Tamiya 1/35 M4A3 Sherman

A_J_Rimmer

SMF Supporter
Joined
May 14, 2024
Messages
467
Points
93
Location
North Wales
First Name
Arnold
Arnold,
My apologies very late to the party you are in safe hands with the advice you are getting. Your off to a great start and I will follow along if I may.

No need to apologise Paul, welcome aboard! Thanks Muchly, I'm pretty pleased with it all so far! There are indeed some splendid chaps on these here boards, I'm learning loads!
 

Jakko

Way past the mad part
SMF Supporter
Joined
Apr 28, 2018
Messages
11,121
Points
113
First Name
Jakko
Much like aircraft design, I'm sure what they thought was needed before the war turned out not to be the case quite quickly. I can easily see the case of a designer saying 'yes we'll put the shells there, so the loader can get to them easily'' without really knowing the consequences of that decision.
The sponsons are indeed a logical place for ammo stowage: there’re plenty of room there, and they’re easy to get to. All major German tanks, from the Panzer III to the Tiger II, stowed a lot of their main-gun ammunition in the sponsons, but nobody seems to call them “Jerry cookers” or “IMCOs” :smiling3:

What probably didn’t help in the case of American tanks is that the USA didn’t have any practical war experience at the time, and though they were sort of willing to listen to British suggestions, they didn’t exactly put all that much trust in British judgement in the matter. The reason for that was mainly that British tank designs of the 1930s/early 40s were not great, coupled to American tank doctrine being outdated (they tended to see the tank as an infantry weapon rather than one in its own right, so they kept sticking superfluous machine guns on it, for example). The British, OTOH, had both combat experience in modern tank warfare and the knowledge that their own designs were lacking somewhat. About the only concession the Americans were willing to make to British experience and practice, though, was to put the radio into the turret.

Much like them not fitting the seal-sealing fuel tank into the nose of the Hurricanes as a cost saving measure - who really knew the out come of that one.
It makes sense that they would try to cut costs, though, especially when the performance of the plane in actual warfare wasn’t known yet. I take it they put a self-sealing tank in later, though?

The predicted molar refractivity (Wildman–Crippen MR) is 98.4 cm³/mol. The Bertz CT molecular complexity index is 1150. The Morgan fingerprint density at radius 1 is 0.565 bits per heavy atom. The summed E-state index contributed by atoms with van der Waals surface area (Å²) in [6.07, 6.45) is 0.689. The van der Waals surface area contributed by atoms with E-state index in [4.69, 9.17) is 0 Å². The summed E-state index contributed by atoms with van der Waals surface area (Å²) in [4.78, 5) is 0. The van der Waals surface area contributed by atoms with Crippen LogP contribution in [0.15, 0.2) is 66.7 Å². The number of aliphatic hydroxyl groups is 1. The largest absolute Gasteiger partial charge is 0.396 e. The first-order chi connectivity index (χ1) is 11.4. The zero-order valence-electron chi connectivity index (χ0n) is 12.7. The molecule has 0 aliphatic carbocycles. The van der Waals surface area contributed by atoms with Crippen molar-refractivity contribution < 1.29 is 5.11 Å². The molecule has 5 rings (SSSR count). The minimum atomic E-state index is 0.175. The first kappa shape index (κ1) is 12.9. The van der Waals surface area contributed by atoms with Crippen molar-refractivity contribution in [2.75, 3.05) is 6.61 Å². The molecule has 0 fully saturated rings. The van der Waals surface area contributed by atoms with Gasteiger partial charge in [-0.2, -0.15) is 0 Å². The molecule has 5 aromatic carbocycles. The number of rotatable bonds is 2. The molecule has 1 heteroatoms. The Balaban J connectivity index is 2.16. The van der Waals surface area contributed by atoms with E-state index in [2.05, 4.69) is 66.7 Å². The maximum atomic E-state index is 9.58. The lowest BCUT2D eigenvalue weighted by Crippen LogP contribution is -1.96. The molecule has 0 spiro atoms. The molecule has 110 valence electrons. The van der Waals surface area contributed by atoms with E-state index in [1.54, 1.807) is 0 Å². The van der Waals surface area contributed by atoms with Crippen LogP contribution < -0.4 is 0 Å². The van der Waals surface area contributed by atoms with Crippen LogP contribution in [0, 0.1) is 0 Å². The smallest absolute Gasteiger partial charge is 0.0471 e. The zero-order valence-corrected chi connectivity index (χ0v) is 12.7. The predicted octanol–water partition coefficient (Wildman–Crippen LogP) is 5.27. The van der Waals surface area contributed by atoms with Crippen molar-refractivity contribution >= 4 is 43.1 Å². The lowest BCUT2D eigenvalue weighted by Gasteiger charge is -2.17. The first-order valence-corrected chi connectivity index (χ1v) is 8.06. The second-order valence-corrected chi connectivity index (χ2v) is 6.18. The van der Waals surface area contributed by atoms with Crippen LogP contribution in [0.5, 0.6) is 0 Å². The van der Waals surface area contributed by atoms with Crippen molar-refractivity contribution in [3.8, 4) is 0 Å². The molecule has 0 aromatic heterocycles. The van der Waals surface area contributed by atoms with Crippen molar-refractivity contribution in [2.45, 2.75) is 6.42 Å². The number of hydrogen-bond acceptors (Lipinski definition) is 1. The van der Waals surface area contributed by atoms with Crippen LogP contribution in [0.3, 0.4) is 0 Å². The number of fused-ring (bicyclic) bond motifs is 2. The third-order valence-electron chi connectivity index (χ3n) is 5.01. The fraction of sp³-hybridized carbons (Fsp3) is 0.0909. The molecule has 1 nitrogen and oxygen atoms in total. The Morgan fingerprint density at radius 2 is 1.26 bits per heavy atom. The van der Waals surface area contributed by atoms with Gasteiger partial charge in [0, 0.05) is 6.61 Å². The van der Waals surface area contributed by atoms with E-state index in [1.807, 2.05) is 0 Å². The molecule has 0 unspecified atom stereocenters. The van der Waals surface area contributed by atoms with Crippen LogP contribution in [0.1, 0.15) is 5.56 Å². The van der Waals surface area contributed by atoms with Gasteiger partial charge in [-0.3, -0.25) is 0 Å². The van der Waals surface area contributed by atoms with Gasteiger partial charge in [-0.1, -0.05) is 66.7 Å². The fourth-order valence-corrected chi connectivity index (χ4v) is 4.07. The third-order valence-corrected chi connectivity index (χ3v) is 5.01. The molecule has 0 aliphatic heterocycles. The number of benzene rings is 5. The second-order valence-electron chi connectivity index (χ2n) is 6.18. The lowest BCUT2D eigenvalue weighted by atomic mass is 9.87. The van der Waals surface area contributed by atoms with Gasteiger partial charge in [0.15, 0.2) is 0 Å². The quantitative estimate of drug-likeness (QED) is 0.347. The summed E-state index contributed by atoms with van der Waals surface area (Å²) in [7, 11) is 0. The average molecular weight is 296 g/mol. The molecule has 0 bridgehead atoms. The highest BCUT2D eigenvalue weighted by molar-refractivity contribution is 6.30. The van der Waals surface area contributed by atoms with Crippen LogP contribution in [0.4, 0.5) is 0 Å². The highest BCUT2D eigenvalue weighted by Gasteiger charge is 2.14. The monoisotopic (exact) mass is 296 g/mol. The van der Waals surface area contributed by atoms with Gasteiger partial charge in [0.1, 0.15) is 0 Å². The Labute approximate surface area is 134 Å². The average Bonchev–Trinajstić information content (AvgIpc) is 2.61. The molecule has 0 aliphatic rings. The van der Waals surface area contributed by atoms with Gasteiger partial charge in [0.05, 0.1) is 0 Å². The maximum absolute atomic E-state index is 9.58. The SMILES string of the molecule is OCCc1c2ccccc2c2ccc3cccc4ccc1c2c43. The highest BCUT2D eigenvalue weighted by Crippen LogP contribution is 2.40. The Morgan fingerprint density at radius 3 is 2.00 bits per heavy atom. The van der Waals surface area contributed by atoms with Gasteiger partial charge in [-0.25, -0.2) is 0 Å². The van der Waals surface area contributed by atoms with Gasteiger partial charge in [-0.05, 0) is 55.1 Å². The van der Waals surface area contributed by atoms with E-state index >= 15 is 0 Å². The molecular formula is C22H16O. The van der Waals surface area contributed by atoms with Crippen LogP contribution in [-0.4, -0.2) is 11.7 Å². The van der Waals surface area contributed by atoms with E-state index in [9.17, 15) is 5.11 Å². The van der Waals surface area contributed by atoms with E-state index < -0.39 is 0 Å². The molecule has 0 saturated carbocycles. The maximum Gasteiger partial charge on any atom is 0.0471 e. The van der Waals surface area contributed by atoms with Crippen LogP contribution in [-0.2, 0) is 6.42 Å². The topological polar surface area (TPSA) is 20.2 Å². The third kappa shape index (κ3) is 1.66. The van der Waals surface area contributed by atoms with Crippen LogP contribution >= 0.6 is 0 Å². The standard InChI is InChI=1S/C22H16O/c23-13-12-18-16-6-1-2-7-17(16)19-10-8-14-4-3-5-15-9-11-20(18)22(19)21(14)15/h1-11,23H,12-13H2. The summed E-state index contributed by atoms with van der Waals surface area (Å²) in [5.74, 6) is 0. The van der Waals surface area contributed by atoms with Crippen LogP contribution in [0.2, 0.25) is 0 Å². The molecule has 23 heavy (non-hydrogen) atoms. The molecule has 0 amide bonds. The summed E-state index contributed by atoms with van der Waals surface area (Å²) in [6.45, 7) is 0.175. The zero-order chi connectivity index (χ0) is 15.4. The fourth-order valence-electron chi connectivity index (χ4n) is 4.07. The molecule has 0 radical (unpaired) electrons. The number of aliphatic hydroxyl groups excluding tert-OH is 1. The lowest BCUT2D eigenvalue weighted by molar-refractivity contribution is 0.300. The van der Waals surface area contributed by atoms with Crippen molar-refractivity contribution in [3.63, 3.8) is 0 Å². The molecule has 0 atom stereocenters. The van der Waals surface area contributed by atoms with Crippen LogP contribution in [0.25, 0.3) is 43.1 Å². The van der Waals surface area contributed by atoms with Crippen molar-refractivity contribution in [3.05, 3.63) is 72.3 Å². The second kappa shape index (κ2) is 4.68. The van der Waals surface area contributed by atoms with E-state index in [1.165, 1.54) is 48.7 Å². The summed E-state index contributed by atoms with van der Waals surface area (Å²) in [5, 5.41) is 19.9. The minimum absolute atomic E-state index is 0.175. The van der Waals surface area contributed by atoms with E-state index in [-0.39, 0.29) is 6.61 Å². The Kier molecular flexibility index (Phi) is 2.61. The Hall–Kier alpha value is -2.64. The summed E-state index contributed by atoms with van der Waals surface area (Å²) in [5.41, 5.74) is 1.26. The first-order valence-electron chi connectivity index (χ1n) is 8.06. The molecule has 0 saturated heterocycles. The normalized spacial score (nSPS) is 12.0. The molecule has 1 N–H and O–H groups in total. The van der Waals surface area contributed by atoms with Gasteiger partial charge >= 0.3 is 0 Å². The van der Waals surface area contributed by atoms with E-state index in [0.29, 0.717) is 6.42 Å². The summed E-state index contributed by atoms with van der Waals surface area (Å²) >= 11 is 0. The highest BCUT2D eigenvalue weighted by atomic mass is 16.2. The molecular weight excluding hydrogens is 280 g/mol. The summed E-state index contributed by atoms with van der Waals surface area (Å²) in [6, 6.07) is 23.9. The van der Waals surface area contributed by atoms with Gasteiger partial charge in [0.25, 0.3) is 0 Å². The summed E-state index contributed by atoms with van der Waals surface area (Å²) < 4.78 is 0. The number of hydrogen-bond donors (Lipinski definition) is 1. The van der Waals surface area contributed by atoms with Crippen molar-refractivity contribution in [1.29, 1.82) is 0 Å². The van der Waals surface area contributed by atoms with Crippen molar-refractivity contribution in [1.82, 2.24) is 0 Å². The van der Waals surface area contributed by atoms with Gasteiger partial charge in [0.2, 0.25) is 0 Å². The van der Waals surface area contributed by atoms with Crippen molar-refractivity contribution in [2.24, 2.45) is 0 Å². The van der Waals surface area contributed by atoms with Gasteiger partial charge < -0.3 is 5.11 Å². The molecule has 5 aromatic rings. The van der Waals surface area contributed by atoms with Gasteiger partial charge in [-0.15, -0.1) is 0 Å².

A_J_Rimmer

SMF Supporter
Joined
May 14, 2024
Messages
467
Points
93
Location
North Wales
First Name
Arnold
The sponsons are indeed a logical place for ammo stowage: there’re plenty of room there, and they’re easy to get to. All major German tanks, from the Panzer III to the Tiger II, stowed a lot of their main-gun ammunition in the sponsons, but nobody seems to call them “Jerry cookers” or “IMCOs” :smiling3:

What probably didn’t help in the case of American tanks is that the USA didn’t have any practical war experience at the time, and though they were sort of willing to listen to British suggestions, they didn’t exactly put all that much trust in British judgement in the matter. The reason for that was mainly that British tank designs of the 1930s/early 40s were not great, coupled to American tank doctrine being outdated (they tended to see the tank as an infantry weapon rather than one in its own right, so they kept sticking superfluous machine guns on it, for example). The British, OTOH, had both combat experience in modern tank warfare and the knowledge that their own designs were lacking somewhat. About the only concession the Americans were willing to make to British experience and practice, though, was to put the radio into the turret.


It makes sense that they would try to cut costs, though, especially when the performance of the plane in actual warfare wasn’t known yet. I take it they put a self-sealing tank in later, though?

Just the Radio? lol! Well, when has the US ever listened to us Brits! At least we knew enough to know our designs were lacking I supposed, but from what little I do know about British Armour, It's an entire subject all to itself!

Very interesting to know that this 'brewing up' thing that the Sherman was supposedly bad for is another of those 'fake facts'.

Yes they did - The Hurricanes (and the Spitfires to an extent) had a tendency to turn into roman candles if the front fuel tank was hit as it was located between the engine and the pilot. A lot of pilots were very badly injured and it's one of the the reasons why we got very good at plastic surgery during the war. They did learn their lesson though and sorted the tanks out on later marks - as a caveat, this is all facts in my head that I read a long time ago and someone probably going to come along and say I'm completely wrong... but I don't think I am lol!
 

Jakko

Way past the mad part
SMF Supporter
Joined
Apr 28, 2018
Messages
11,121
Points
113
First Name
Jakko
Just the Radio? lol! Well, when has the US ever listened to us Brits!
Well, it wasn’t the only thing, but on the whole American tank designers were not overly impressed with the British and ignored their advice more than they listened to it.

At least we knew enough to know our designs were lacking I supposed, but from what little I do know about British Armour, It's an entire subject all to itself!